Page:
Definitions courtesy of Noah Webster's American Dictionary of the English Language, 1828. Get your copy here.

CALUMNIOUS, a.

Slanderous; bearing or implying calumny; injurious to reputation.

DEMOCRACY, n. [Gr. *******; *****, people, and ******, to possess, to govern.]

Government by the people; a form of government, in which the supreme power is lodged in the hands of the people collectively, or in which the people exercise the power of legislation. Such was the government of Athens.

DEMOCRAT, n.

One who adheres to a government by the people; or favors the extension of the right of suffrage to all classes of men.

FRITTER, v. t.

To cut meat into small pieces to be fried.

2. To break into small pieces or fragments.

Break all their nerves, and fritter all their sense. Pope.

To fritter away, is to diminish; to pare off; to reduce to nothing by taking away a little at a time.

HARANGUE, n. [Fr. harangue; Sp. Port. arenga; It. aringa; Arm. harencg; from the root of ring, to sound, Sax. hringan.]

1. A speech addressed to an assembly or an army; a popular oration; a public address. This word seems to imply loudness or declamation, and is therefore appropriated generally to an address made to a popular assembly or to an army, and not to a sermon, or to an argument at the bar of a court, or to a speech in a deliberative council, unless in contempt.

2. Declamation; a noisy, pompous or irregular address.

v. i. To make an address or speech to a large assembly; to make a noisy speech.

v. t. To address by oration; as, the general harangued the troops.

INCULCATE, v. t. [L. inculco, to drive or force on; in and calco, to tread, calx, the heel.]

To impress by frequent admonitions; to teach and enforce by frequent repetitions; to urge on the mind. Our Savior inculcates on his followers humility and forgiveness of injuries.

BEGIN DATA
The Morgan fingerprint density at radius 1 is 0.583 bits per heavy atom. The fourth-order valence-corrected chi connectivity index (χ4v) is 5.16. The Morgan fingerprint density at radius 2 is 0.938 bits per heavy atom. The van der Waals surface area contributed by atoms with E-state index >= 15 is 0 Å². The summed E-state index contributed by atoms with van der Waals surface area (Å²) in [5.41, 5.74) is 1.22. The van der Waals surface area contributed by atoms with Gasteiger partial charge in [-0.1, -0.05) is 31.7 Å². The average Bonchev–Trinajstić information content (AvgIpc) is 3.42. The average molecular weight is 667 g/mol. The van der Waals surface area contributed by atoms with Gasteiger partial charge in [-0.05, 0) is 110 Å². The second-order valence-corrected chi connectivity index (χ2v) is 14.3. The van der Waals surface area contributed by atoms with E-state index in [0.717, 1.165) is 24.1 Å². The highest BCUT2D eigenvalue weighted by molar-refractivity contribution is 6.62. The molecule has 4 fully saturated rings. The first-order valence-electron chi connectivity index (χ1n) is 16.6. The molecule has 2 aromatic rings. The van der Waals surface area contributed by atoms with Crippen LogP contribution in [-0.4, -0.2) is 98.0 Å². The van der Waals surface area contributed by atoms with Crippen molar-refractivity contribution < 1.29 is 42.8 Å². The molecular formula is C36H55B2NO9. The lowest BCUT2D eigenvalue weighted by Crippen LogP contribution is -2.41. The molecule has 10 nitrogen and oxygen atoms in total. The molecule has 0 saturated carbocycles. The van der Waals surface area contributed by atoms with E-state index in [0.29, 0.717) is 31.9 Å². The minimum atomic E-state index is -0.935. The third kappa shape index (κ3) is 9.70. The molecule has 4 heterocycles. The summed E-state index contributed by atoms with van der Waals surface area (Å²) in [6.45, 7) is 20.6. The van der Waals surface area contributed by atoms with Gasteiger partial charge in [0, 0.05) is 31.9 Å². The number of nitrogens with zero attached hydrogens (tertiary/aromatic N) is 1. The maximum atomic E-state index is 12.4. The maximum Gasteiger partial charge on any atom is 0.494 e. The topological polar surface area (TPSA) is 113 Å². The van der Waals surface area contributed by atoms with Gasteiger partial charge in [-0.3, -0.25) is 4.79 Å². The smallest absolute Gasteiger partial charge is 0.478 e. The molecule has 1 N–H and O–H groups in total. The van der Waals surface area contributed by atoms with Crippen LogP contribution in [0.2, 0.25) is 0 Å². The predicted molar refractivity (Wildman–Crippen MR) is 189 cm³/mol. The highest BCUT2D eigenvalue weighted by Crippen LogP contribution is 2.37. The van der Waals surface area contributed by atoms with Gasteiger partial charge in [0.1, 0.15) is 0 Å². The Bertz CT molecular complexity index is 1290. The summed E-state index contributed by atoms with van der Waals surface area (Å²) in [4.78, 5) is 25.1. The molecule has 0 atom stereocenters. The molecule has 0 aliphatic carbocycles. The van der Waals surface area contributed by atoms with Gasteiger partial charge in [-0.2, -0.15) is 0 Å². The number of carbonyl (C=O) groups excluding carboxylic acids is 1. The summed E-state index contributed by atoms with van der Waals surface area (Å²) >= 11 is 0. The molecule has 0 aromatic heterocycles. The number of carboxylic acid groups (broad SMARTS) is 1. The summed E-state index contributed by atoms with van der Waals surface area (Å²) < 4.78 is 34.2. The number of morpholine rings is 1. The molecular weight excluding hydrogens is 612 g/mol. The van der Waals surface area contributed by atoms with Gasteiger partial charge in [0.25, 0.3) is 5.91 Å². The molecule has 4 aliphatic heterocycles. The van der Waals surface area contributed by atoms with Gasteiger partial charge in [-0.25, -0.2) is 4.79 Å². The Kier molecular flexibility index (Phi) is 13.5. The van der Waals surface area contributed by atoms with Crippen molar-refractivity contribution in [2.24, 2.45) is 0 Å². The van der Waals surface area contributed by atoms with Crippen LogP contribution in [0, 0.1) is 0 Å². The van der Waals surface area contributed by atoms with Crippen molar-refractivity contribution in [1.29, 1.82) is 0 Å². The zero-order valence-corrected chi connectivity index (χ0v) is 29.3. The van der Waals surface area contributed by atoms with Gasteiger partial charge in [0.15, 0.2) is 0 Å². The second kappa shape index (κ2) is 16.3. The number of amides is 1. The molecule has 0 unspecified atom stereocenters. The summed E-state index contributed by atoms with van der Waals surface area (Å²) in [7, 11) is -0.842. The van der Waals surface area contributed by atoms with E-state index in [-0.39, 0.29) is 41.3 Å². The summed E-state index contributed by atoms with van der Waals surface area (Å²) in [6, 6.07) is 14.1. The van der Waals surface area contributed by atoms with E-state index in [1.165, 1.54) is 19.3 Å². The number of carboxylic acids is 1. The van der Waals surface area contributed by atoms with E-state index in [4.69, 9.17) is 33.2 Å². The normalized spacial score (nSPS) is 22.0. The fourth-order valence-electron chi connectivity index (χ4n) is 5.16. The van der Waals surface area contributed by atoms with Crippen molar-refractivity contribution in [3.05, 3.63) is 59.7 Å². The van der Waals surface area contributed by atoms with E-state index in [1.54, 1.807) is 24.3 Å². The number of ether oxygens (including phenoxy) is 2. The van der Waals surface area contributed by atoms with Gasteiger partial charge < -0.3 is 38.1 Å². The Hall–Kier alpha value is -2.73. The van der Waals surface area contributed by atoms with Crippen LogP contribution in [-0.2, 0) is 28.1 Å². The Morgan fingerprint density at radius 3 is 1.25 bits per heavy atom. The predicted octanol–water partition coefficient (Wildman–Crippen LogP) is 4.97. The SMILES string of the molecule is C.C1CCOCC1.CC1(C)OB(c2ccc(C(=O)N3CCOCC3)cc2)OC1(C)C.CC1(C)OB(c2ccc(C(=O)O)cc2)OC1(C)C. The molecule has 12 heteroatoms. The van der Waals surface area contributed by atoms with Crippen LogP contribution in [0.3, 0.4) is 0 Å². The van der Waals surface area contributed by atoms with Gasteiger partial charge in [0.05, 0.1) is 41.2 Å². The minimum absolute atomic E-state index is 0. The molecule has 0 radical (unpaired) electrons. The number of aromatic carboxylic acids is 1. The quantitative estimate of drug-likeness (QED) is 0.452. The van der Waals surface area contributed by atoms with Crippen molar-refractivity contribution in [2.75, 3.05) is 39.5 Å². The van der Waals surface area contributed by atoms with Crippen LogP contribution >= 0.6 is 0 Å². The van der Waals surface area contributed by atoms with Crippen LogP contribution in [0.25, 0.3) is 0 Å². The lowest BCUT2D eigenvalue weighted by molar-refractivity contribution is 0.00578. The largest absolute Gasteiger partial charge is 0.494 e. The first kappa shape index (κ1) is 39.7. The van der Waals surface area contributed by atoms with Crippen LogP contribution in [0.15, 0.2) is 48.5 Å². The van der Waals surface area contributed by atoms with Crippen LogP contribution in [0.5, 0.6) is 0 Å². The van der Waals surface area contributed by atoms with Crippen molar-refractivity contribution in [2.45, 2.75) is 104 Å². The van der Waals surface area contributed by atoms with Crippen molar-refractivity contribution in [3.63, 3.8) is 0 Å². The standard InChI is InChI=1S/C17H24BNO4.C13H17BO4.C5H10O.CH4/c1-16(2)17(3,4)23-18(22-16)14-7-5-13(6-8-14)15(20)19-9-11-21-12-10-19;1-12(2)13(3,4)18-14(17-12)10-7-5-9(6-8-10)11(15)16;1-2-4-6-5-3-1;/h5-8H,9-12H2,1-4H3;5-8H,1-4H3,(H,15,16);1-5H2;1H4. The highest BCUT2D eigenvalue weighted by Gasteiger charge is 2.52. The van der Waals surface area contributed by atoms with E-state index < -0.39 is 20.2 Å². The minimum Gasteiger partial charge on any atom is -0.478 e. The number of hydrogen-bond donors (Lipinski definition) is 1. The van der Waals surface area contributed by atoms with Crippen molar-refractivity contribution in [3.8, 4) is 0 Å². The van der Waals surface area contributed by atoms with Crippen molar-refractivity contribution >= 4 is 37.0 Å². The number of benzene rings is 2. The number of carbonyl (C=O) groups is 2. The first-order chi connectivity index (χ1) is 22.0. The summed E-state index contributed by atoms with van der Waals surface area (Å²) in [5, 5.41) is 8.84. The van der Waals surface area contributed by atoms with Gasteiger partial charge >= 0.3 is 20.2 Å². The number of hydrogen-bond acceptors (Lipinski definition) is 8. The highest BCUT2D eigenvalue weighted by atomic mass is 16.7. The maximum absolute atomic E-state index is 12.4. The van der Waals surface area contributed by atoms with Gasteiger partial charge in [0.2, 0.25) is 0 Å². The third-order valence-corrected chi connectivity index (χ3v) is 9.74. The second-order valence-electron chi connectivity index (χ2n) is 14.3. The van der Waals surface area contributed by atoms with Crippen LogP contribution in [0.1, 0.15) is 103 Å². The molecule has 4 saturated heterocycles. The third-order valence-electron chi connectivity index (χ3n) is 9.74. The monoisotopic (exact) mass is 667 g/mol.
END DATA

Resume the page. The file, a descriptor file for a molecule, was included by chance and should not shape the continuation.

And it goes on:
MENSTRUUM, n. plu. menstruums. [from L. mensis, month. The use of this word is supposed to have originated in some notion of the old chimists, about the influence of the moon in the preparation of dissolvents. Johnson.]

A dissolvent or solvent; any fluid or subtilized substance which dissolves a solid body.

All liquors are called menstruums which are used as dissolvents, or to extract the virtues of ingredients by infusion or decoction. Quincy.

Inquire what is the proper menstruum to dissolve a metal. Bacon.

Posse Comitatus [Related by Webster to the term POS'POLITE], in law, the power of the country, or the citizens, who are summoned to assist an officer in supressing a riot, or executing any legal precept which is forcibly opposed. The word comitatus is often omitted, and posse alone is used in the same sense. Blackstone. 2. In low language, a number or crowd of people; a rabble.

**Further note by LEXREX: Posse Commitatus is defined in Black's Law Dictionary, Third Edition (1933) as: Lat. The power or force of the country. The entire population of a country above the age of fifteen, which a sheriff may summon to his assistance in certain cases; as to aid him in keeping the peace, in pursuing and arresting felons, etc. 1 Bl. Comm. 343. See Com. v. Martin, 7 Pa. Dist. R. 224.

PREFERMENT, n. [I. preferimento.]

Advancement to a higher office, dignity or station. Change of manners and even character often follows preferment. A profligate life should be considered a disqualification for preferment, no less than want of ability.

2. Superior place or office. All preferments should be given to competent men.

3. Preference. [Not used.]    Brown.

PERFIDIOUS, a. [L. perfidus; per and fidus, faithful. Per in this word signifies through, beyond, or by, aside.]

1. Violating good faith or vows; false to trust or confidence reposed; treacherous; as perfidious agent; a perfidious friend. [See Perfidy.]

2. Proceeding from treachery, or consisting in breach of faith; as a perfidious act.

3. Guilty of violated allegiances; as a perfidious citizen; a man perfidious to his country.

REPUBLIC, n. [L. respublica; res and publica; public affairs.]

1. A commonwealth; a state in which the exercise of the sovereign power is lodged in representatives elected by the people. In modern usage, it differs from a democracy or democratic state, in which the people exercise the powers of sovereignty in person. Yet the democracies of Greece are often called republics.

2. Common interest; the public. [Not in use.]    B. Johnson

Republic of letters, the collective body of learned men.

REPUBLICAN, a. Pertaining to a republic; consisting of a commonwealth; as a republican constitution or government.

2. Consonant to the principles of a Republic; as republican constitution or governments.

n. One who favors or prefers a republican form of government.